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  • Writer's picturebrettshelbytrainer

Fireworks and your Dog

How to prepare for the 4th of July if your dog has a problem with fireworks.

June is coming to a close, kids are out for the summer and you can smell the BBQ's cooking burgers and dogs on every block. The days are warm but the evenings are usually cool and peaceful so everyone is outside making it one of the best times of the year, for most.

Just around the corner is a great holiday that most Americans are looking forward to, Independence day on July 4th. We get to spend the day outside with family and friends eating, drinking, playing yard games and more. And for many the party doesn't end when the sun goes down, it gets started. The darkness means Fireworks!! Huge bright and intense explosions of many brilliant varied colors in cool shapes and designs. I love thinking of the movie "The Sandlot", where the 4th of July was the only time of the year they could play night games, but even in the middle of playing their favorite game of all time, they would stop to watch the marvel of fireworks. Who doesn't love them!! Dogs!!.

Even with all of this allure and elegance most dogs become extremely fearful of fireworks. Whether it is the sound, the earth shaking vibrations or the flashing lights most dogs have serious issues with them. So, what can we do about it? Well, I don't think we are going to ban fireworks so what can we do with/ for our K-9 companions? There are a variety of ways to look to ease their stress and work with them.

Many times the best way to "deal" with your dogs fear of fireworks is not to expose your pup to them. Look up when and where the local fireworks shows are being held and avoid them.

Some dogs get so afraid that they run away in panic. This makes things tough because no matter how responsive they be normally, if they get panicked you run a huge risk of losing your dog. So make sure that your 4- legged furry family member is wearing their tags and/or their microchip is updated.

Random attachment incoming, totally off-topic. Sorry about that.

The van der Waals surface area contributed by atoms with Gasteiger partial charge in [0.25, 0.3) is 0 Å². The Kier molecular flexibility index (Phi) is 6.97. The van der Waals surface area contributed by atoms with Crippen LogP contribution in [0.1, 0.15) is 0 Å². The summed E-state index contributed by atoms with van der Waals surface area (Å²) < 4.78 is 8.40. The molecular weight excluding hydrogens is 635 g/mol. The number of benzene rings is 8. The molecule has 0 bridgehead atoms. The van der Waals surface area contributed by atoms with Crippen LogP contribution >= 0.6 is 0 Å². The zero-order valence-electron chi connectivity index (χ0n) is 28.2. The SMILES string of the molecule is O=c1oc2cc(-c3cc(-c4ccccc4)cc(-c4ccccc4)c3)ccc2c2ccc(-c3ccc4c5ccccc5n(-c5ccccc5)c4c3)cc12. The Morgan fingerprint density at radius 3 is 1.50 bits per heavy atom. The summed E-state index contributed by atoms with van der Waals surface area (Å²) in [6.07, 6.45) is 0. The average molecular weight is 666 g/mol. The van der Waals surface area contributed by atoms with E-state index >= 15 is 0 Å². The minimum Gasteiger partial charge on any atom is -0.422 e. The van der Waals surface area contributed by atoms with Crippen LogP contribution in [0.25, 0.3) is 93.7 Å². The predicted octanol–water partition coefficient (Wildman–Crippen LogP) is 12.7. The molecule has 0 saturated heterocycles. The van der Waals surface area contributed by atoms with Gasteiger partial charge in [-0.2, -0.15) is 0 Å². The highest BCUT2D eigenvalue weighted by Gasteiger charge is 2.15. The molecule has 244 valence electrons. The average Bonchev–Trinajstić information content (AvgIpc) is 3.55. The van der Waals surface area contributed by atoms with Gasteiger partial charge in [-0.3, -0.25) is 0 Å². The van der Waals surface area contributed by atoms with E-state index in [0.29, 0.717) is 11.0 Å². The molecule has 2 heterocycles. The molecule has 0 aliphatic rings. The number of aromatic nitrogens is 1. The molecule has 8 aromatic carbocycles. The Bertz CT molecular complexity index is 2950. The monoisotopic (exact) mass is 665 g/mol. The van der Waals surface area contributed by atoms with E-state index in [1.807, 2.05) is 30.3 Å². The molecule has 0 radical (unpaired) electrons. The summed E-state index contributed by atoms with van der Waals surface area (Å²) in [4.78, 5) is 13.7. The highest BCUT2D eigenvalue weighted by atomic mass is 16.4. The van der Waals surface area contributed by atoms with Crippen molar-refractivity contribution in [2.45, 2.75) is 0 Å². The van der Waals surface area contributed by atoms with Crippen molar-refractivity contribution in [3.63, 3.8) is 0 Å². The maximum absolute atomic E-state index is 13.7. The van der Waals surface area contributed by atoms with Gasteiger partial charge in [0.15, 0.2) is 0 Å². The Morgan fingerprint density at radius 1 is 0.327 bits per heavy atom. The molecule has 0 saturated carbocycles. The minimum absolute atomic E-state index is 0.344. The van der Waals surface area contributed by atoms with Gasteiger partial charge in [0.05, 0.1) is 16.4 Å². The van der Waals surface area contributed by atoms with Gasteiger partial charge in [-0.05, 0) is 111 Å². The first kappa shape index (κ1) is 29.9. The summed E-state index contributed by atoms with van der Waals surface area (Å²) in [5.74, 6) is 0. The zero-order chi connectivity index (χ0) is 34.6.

You may wish to keep your dog in a more save and secure location. Indoors in their home would be best. But a crate can keep them from getting lost or hurting themselves and sometimes a car can work in a pinch.

Before the fireworks:

  • Fill up your dogs water bowl. If they are anxious they may become thirsty.

  • Feed your dog earlier then usual. When the fireworks start your dog may be too anxious to eat or may vomit up their food.

  • Grant your dog the opportunity to go to the bathroom before the fireworks. This way they also don't urinate or defecate themselves in fear.

  • Make sure you shut all doors and windows in your home and don’t forget to close the curtains. This will block out any flashes of light and reduce the noise level of the fireworks.

  • Make a safe den for your dog to retreat to if they feel scared. Make sure to fill it with their favorite blankets, toys, or an item of unwashed clothing, as these may help them feel safe.

During the fireworks:

  • Try to keep their ears and mind occupied by playing noise canceling sounds, white noise or music so they are less affected by the sounds.

  • Try to act and behave as normal as possible. Remain calm, happy and cheerful as this will send positive signals to your dog.

  • If your dog chooses to hide or comes to you for comfort, don't just coddle them. You will be rewarding the fear response. Try to talking happily and cheerful. Ignoring your dog could also only make things worse.

  • Always reward calm behavior with dog treats or playing.

  • Do not force your dog to face these fears – they may become more frightened. We can't explain how fireworks work in words that they can understand.

  • Don't get mad or disappointed at your dog for showing fear during fireworks. It is a very natural response that all animals will/should show.

  • If you need to open the front door, shut your dog safely inside a room first.

  • You can try a Thunder Vest for these times but I would still take other precautions.

I wouldn't:

  • I wouldn't take my dog to a firework display, even if he/she does not bark or whimper, don’t assume he/she is happy. Excessive yawning and panting are common symptoms of anxiety

  • I wouldn't tie my dog up while sitting under or being near by some fireworks. If your dog panics and tries running away, they run a serious risk of hurting themselves.

If you are still having serious issues, speak with a professional or ask your vet what you can use to help ease their tension and anxiety.

Fireworks are exceptionally loud and surprising particularly for you furry friends. Let's grant them peace and safety during these times because they deserve it.

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